Ivanhoe shares surge following move to attract new strategic investors
Shares in Ivanhoe Mines Ltd. surged more than 14 per cent Tuesday after the company said it will lift restrictions on its ability to issue shares to strategic investors, further straining relations with its biggest shareholder.
The Vancouver-based company announced it has given the requisite 60 days advance notice of its intentions to Rio Tinto, an international mining giant and Ivanhoe’s key partner on a huge copper-gold deposit in Mongolia.
The move will eliminate a covenant that’s been in place since October 2007, allowing Ivanhoe to issue more than five per cent of its common shares to third-party strategic investors “which could include major mining companies,” it said.
It also said Andrew Harding, chief executive of Rio Tinto’s copper division, has resigned from Ivanhoe’s board of directors.
Ivanhoe’s shares (TSX:IVN) gained $2.14 or 14.3 per cent to $17.07 on the Toronto Stock Exchange following the announcement.
David Huberman, lead independent director of Ivanhoe’s board and chair of its corporate governance committee, said eliminating the restrictions will “give the Ivanhoe board the flexibility to consider all available opportunities as part of its objective of realizing maximum value for Ivanhoe Mines shareholders.”
Although Huberman stressed that Ivanhoe intends to continue its co-operation with Rio Tinto on the development of the Oyu Tolgoi project, the move signals a deterioration of the relationship between the two mining companies.
Rio Tinto has already initiated an arbitration proceeding against Ivanhoe for its adoption of a so-called “poison pill,” which it says breaches the companies’ joint-venture agreement.
Poison pills are designed to protect companies from hostile or creeping takeovers by allowing them to flood the market with shares in the face of a hostile bid, making a takeover far more expensive than it would be otherwise.
Ivanhoe’s is triggered when any new investor acquires more than 20 per cent of the company’s outstanding shares. Rio Tinto, which already owns 29.6 per cent of Ivanhoe, would trigger the poison pill if it acquires more than 46.7 per cent as permitted by a prior agreement.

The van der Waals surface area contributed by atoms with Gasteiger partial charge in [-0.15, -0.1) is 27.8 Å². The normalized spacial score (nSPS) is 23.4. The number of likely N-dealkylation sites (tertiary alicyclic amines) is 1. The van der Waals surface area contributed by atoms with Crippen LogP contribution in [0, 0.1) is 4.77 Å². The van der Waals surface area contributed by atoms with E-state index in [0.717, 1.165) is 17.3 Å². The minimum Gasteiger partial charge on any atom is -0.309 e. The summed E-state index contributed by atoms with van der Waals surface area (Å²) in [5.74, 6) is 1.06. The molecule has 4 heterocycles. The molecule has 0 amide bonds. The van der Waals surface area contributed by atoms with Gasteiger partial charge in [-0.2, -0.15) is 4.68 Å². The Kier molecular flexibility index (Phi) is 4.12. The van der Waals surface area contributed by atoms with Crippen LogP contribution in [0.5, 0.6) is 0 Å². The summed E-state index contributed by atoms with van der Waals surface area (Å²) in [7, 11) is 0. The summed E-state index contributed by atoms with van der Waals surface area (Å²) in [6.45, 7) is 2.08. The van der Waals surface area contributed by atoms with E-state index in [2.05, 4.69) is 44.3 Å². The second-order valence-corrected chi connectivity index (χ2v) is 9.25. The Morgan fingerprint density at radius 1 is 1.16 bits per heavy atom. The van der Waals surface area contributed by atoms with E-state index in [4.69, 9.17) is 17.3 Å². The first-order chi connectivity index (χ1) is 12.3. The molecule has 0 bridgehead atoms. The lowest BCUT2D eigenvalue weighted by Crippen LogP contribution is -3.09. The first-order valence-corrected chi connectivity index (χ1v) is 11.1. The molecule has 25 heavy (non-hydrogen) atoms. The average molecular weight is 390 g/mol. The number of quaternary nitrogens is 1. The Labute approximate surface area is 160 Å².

Oyu Tolgoi, which is jointly owned by Ivanhoe and the Mongolian government, is thought to be one of the top three copper and gold mines in the world. Rio Tinto has an indirect ownership interest in the mine through its stake in Ivanhoe, although the company has expressed interest in converting its equity into a direct stake.
The British-Australian miner also announced last week that it was in talks with Chinese aluminum company Chinalco about buying a minority equity stake in Ivanhoe or a direct interest in Oyu Tolgoi.
Ivanhoe appears to be setting up barricades to a potential move by Rio Tinto to take ownership of the mine, said John Ing, president of Toronto-based investment dealer Maison Placements.
“It’s part and parcel of who’s going to ultimately own the deposit. The agreement as originally structured was Rio Tinto with their deep pockets would finance the deposit, and they would get their ownership through the stake in Ivanhoe,” Ing said.
“Somebody somewhere in Rio Tinto has obviously done the math and woken up and said, ‘Well jeez, if we’re going to spend all this money, why aren’t we driving the bus?’”
The move to attract additional strategic investors also increases Ivanhoe’s bargaining power with Rio Tinto, said Ray Goldie, base metals mining analyst at Salman Partners.
“If Rio says, ‘We’d like to take you over,’ that would make it easier for Ivanhoe to say, ‘Well, we’ll see if we can find someone else willing to pay more than you are,’” Goldie said.
Ivanhoe’s decision to open itself up to strategic investors could dilute Rio Tinto’s stake in the company.
Although Rio Tinto wouldn’t comment Tuesday on Ivanhoe’s move, the company has already taken issue with the dilution of its stake that could result from the poison pill, which gives shareholders the right to double the company’s shares outstanding.
Rio Tinto also says the poison pill unilaterally extends its so-called “standstill obligation,” or a promise not to acquire more than a certain percentage of Ivanhoe, beyond the obligation’s current expiry date of October 2011.
Oyu Tolgoi is forecast to produce 1.2 billion pounds of copper and 650,000 ounces of gold annually in its first 10 years. The mine is expected to cost US$4.6 billion to build and will begin production in 2013.
Rio Tinto is a leading international mining group headquartered in the United Kingdom, combining Rio Tinto plc, a London- and NYSE-listed company, and Rio Tinto Ltd., which is listed on the Australian Securities Exchange.
Besides its stake in Oyu Tolgoi, Ivanhoe has a 57 per cent interest in Mongolian coal miner SouthGobi Resources (TSX:SGQ). It also has an 81 per cent interest in Ivanhoe Australia, an exploration and development company, and a 50 per cent interest in Altynalmas Gold Ltd., a company developing the Kyzyl gold project in Kazakhsta